Follow your favorite artists to see new work and exhibitions by adding them to your watchlist. Matthew Craven – Los Angeles, exhibiting at Art Los Angeles Contemporary by Asya Geisberg Gallery Clovis Blackwell – Pasadena, exhibiting at stARTup Art Fair... [more]
Posted by The Artslant Team on 1/27
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Wednesday Web Artist of the Week: Nicolas Sassoon

by Christian Petersen
Vancouver-based Nicolas Sassoon was one of the first artists from the new wave of digital artists whose work I enthusiastically embraced. We clearly shared a love of vintage computer graphics, but his mesmerizing GIFs truly transcended any predictable “retro” nostalgia. In the years since then Sassoon has expanded and refined his aesthetic and subject matter without compromising his original vision. His art might evoke a specific moment in the history of digital art but it is not defined by... [more]
Posted by Christian Petersen on 1/25
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Jenyu Wang Answers 5 Questions

by The Artslant Team
    What are you trying to communicate with your work? In retrospect, it feels as if I’ve been pushing EPs out there for years, all of them love songs. So far my message has been about sharing intense desires and their loss.  What is an artist’s responsibility? Hmm. Always wondered if art and responsibility were compatible, or mutually exclusive. The supremely difficult challenge for me has been to stay passionate, stay argumentative, yet stay tender (big Jenny Holzer fan).... [more]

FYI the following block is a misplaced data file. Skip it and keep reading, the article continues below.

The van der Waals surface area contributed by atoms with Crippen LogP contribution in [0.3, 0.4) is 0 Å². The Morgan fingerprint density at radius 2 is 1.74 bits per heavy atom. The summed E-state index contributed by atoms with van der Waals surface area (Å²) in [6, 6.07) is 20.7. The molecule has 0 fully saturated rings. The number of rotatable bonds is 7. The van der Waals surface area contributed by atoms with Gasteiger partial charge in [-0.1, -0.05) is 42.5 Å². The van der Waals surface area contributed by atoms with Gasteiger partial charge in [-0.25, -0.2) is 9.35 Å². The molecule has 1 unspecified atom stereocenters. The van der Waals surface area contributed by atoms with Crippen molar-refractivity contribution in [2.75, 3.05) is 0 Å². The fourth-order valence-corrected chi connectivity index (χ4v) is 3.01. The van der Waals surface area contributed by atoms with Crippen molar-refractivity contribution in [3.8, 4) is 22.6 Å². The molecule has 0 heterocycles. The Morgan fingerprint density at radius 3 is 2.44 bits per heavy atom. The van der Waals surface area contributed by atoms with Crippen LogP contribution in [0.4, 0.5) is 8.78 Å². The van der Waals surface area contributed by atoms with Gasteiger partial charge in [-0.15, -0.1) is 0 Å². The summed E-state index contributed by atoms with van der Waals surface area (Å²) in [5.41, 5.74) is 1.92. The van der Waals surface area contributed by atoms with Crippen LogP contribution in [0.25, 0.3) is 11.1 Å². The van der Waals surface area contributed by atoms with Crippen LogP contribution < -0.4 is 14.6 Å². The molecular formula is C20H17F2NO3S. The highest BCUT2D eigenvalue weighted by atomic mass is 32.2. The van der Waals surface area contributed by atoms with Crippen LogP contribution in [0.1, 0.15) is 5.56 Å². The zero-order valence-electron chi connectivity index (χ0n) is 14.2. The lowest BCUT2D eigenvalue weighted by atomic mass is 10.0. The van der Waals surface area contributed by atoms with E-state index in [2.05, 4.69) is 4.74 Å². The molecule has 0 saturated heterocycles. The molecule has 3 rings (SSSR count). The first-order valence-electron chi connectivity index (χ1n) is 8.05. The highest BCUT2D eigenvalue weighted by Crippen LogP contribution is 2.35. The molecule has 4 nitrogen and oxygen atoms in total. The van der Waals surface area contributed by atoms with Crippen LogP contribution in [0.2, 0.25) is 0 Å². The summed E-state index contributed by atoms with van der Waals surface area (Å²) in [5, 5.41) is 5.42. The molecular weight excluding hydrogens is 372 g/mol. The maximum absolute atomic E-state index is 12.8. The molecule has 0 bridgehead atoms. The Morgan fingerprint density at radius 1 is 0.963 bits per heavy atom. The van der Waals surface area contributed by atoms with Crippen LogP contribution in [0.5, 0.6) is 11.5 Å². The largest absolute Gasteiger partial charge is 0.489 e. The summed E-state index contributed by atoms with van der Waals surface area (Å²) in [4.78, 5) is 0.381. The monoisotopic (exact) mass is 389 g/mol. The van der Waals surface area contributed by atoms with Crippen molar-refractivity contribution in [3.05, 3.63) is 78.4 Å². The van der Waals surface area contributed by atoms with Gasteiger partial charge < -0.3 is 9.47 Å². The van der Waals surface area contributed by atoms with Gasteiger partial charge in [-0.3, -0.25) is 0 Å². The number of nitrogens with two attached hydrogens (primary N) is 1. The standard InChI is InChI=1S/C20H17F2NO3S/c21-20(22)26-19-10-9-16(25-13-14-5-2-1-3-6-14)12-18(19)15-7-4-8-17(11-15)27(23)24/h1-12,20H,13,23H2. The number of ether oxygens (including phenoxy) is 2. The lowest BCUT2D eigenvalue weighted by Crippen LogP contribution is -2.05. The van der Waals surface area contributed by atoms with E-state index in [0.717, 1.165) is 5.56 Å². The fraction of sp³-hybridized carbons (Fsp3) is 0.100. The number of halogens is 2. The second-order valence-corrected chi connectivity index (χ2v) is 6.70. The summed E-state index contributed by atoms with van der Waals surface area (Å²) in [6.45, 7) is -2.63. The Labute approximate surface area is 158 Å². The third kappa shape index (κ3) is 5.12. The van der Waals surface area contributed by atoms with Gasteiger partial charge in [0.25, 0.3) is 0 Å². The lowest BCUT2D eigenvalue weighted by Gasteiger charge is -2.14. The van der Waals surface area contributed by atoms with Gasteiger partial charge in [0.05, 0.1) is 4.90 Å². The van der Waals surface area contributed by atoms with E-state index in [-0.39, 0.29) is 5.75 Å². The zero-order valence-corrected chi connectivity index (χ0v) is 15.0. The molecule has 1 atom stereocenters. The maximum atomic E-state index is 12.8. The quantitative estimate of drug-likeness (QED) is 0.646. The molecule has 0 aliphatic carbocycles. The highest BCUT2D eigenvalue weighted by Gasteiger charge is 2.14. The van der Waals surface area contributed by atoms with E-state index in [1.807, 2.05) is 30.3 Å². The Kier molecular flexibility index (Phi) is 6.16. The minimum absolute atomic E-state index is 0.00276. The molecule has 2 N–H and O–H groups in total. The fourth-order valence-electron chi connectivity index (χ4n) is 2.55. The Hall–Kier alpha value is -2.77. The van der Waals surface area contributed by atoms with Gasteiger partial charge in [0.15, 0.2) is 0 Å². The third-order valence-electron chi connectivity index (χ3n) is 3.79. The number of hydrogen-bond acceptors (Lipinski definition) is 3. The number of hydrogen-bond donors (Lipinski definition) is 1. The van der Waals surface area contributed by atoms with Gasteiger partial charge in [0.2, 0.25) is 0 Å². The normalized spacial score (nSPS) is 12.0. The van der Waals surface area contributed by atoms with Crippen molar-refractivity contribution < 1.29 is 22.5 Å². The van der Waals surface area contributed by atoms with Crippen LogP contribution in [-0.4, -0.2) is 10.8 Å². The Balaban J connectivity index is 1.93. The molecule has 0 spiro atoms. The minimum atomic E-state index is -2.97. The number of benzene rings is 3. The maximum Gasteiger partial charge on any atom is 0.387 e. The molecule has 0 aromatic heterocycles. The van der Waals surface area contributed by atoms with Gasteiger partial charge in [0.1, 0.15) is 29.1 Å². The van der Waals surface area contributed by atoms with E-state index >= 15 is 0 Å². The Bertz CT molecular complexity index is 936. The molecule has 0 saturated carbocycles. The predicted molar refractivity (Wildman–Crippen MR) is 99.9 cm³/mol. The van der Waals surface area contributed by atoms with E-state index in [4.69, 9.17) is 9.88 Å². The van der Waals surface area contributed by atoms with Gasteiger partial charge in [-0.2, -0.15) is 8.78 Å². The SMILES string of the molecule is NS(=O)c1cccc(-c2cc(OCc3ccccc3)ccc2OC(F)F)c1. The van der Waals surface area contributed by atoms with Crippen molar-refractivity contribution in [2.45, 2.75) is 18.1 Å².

Posted by The Artslant Team on 1/11
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Is the Free Art in “Take Me (I’m Yours)” Too Much of a Good Thing?

by Osman Can Yerebakan
A temporary tattoo of random letters in Lawrence Weiner’s iconic script; a Gilbert & George pin reading “Burn That Book”; a black and white t-shirt by Rirkrit Tiravanija—these were all in my brown paper bag as I walked down 5th Avenue. No, I was not leaving a private auction, nor am I a millionaire collector. All of these artworks, and many more by some of the world’s most prominent contemporary artists, are available at the Jewish Museum right now—for free—in . The exhibition, in which... [more]
Posted by Osman Can Yerebakan on 12/7/16